Salem Witchcraft


Robert Calef’s work, originally printed in 1700 in London, is composed of five parts covering various aspects of witchcraft: an account of the sufferings of Margaret Rule, written by the Rev. Cotton Mather; several letters to the author, etc. and his reply relating to witchcraft; the differences between the inhabitants of Salem Village, and Mr. Parris, their minister in New England; letters of a gentleman uninterested, endeavoring to prove the received opinions about witchcraft to be orthodox—with short essays to their answers; a short historical account of matters of fact in that affair to which is added a postscript related to a book entitled The Life of Sir Wm. Phips. Mr. Calef was a merchant in Boston and died in 1720. Cotton Mather’s work is subtitled: Tryalls of Several Witches lately executed in New England: and of several remarkable curiosities therein occurring. It covers such topics as enchantments encountered; “an hortatory [sic] and necessary address to a country now extraordinarily alarum’d [sic] by the wrath of the devil;” “a narrative of an apparition which a gentleman in Boston, had of his brother, just then murthered [sic] in London;” and “a modern instance of witches, discovered and condemned in a tryal [sic], before that celebrated judg[e], Sir Matthew Hale.” The appendix gives a list of names of people who died on Gallows Hill in 1692 and information on children accused of witchcraft. Mather’s work was originally printed in 1693. These two works were brought together by Mr. Fowler and published in 1861. A new every-name index has been added to this reprint.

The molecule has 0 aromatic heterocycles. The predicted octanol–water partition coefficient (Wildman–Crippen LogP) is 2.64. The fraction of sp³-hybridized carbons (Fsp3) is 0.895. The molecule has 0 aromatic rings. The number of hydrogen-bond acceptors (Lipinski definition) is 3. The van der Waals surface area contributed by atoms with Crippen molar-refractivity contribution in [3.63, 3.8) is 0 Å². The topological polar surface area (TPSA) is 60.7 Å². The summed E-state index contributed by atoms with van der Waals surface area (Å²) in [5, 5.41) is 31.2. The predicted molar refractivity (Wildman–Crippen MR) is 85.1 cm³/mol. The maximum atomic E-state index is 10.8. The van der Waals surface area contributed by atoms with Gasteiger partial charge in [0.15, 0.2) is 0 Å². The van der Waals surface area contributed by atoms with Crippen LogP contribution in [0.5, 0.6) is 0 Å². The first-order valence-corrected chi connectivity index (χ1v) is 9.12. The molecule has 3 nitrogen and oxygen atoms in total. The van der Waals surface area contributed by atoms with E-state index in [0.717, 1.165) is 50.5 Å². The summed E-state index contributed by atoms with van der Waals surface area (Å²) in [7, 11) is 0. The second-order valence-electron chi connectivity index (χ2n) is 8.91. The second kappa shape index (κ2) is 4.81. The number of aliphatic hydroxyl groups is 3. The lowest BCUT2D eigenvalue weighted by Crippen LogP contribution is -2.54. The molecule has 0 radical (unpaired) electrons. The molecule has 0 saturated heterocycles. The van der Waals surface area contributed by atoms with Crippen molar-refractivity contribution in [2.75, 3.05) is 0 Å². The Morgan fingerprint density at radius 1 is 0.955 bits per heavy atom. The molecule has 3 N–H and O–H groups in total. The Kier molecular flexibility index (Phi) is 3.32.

Samuel P. Fowler

(1861, 1992), 2012, 5½x8½, paper, index, 462 pp.

ISBN: 9781556136375